On September 19th 2008, the day after the one year anniversary of my father’s passing my mother was diagnosed with both brain and bone cancer. Originally she was given a few weeks to live. The restoration would once again be stopped before it began. On June 28, 2009 my mother lost her battle with cancer. All discussions regarding the restoration had now ceased to exist.

A Promise Kept, a Dream Begins

It was now November and 5 months had passed since losing our mother; and my sister Julie and I had a decision to make. In sitting down with Ron the three of us knew what had to be done. We needed to keep a promise and fulfill a dream. It was finally time to begin the restoration of the “Bunkie” Knudsen Talladega.

We all knew that this would be no easy task, the one man who held all the knowledge and the vision was gone. It was now up to my sister and I, and the one man that my father entrusted to see his vision become reality, Ronald Sandie.

 

The Restoration Begins

On December 6, 2009 6 years after the decision was made the “Bunkie” Knudsen Talladega headed to R&R Restoration.

(To be continued; Part 2)

Filed Under: FeaturedFord TalladegaPrototypesTalladega Family Reunion

About the Author: Some of my first and strongest memories from my childhood relate to cars. I still remember when things happened based on what car I was driving at the time. I grew up and lived in Iowa for nearly 40 years before moving to Southern California and now live in Tennessee. I was a Corvette fanatic for years but then re-discovered vintage American Muscle. My wife, Katrina, and I decided we wanted to focus on unique and rare muscle cars. After a lot of research we fell in love with the Ford Blue Oval Aero Cars. These were only built in 1969 and and aerodynamics became an important part of winning races. The only purpose of these limited production cars was to win NASCAR races using the Boss 429 and 427 power plants complimented with a special, wind cheating, aerodynamic body. The Ford Talladega and Mercury Cyclone Spoiler II are terrific and historic cars. This site is devoted to these car and their owners past and present. We provide an Online Registry for recording the long term history and ownership of every remaining Talladega, Spoiler and Spoiler II.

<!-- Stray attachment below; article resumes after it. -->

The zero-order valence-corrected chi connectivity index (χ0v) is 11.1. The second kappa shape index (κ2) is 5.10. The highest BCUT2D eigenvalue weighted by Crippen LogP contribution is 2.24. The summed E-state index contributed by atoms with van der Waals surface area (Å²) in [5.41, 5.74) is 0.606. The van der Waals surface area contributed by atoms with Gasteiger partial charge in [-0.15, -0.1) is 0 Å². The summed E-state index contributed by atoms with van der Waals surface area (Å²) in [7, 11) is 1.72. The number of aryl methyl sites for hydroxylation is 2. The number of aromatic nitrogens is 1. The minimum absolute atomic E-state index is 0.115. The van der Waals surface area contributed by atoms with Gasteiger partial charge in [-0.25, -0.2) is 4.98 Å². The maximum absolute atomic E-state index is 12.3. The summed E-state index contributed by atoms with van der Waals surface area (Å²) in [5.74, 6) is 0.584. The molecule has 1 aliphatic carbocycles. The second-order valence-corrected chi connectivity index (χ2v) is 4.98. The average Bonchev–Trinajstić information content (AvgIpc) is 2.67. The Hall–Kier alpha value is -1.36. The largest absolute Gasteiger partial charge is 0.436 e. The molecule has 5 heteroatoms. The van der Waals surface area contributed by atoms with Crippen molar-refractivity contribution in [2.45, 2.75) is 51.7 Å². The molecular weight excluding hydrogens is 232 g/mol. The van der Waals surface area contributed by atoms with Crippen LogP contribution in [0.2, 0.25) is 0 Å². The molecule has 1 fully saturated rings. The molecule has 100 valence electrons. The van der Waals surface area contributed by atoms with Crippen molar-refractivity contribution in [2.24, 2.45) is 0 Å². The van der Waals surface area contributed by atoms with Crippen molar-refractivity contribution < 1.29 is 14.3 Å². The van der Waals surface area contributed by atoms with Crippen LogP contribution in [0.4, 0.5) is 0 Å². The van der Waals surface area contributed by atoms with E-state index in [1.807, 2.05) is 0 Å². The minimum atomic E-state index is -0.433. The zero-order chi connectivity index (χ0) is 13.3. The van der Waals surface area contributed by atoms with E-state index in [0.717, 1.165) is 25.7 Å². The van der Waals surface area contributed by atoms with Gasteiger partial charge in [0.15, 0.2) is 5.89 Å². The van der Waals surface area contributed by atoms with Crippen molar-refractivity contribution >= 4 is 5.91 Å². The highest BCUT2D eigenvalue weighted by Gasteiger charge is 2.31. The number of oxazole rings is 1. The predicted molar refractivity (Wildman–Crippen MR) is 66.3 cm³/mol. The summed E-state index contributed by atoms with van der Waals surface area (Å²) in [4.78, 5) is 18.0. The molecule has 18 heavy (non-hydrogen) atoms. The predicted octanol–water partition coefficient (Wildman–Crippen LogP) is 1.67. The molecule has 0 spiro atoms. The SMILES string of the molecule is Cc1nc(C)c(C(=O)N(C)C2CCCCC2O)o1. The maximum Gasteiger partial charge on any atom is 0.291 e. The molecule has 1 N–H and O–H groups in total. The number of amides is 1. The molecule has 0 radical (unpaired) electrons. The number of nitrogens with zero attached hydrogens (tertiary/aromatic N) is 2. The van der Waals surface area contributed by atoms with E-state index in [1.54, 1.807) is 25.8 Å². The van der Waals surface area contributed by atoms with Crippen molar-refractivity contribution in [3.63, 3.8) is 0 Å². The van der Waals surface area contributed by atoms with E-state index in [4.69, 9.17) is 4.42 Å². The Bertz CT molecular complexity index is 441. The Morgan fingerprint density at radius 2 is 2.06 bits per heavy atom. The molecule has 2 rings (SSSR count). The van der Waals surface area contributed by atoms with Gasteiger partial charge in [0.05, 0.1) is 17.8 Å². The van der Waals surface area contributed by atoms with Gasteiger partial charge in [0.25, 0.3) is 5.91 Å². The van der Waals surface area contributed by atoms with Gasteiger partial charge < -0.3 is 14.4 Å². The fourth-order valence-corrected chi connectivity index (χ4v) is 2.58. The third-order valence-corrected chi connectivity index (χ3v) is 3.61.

Comments (5)

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  1. Jon Wood says:

    I have been waiting for this.Keep it coming Michael.Jon Wood

  2. Rick O aka Talladega Guru says:

    I met the late Mr. Troell years ago as did many other Talladega owners as well as Spoiler II owners. Mr. Troell’s love for the 69 Areo cars from Ford was clear in every word he spoke about them. I met Michael with his Father back in 1989 best I can recall and you could tell he had the same love for these cars his father had as well as Mustang’s. This past year my son and I were invite to go to Mr.Sandie’s shop by Michael and Mr.Sandie.
    I can state the car is in caring hands to be restored and the vision Mr. Trolle had will be seen to the end by his son Michael and it is something that the time was right to do, to safe guard the history of one of the rarest Talladega’s built. This car has some very neat stuff on it. Can not wait for Michael to tell us the rest of the story as Georges car get’s back to its day one look or better.

  3. Tim says:

    I met your father at the Ford 100th celebration. At that time he was talking to someone about selling the car. He did tell me it was starting to show its age and it was time for it to be restored, I kicked myself for not talking to him more about buying it. Good to see it in capable hands and look forward to its debut

  4. Gerry Bonanni says:

    I happen to have several pictures of this yellow Talladega when Bunkie was driving it. A friend who was with Ford Racing in 69 gave me copies of the pics. Interesting note, it had a unique side exit exhaust collector, and a set of Magnums on it. Please let me know your e-mail, or how I can post these cool pics to help you.

    Gerry Bonanni
    Senior Engineer, Paint and Body Repair
    Ford Motor Company

  5. Edward Elzinga says:

    I saw this car at the Concours d’ Ellegance in Louisville, KY at Churchill Downs. It is fantastic. The restoration is awesome. It is a beautiful car. I had a 1958 Thunderbird convertible right across the drive from this Talladega. I was drolling every time I looked at the yellow machine.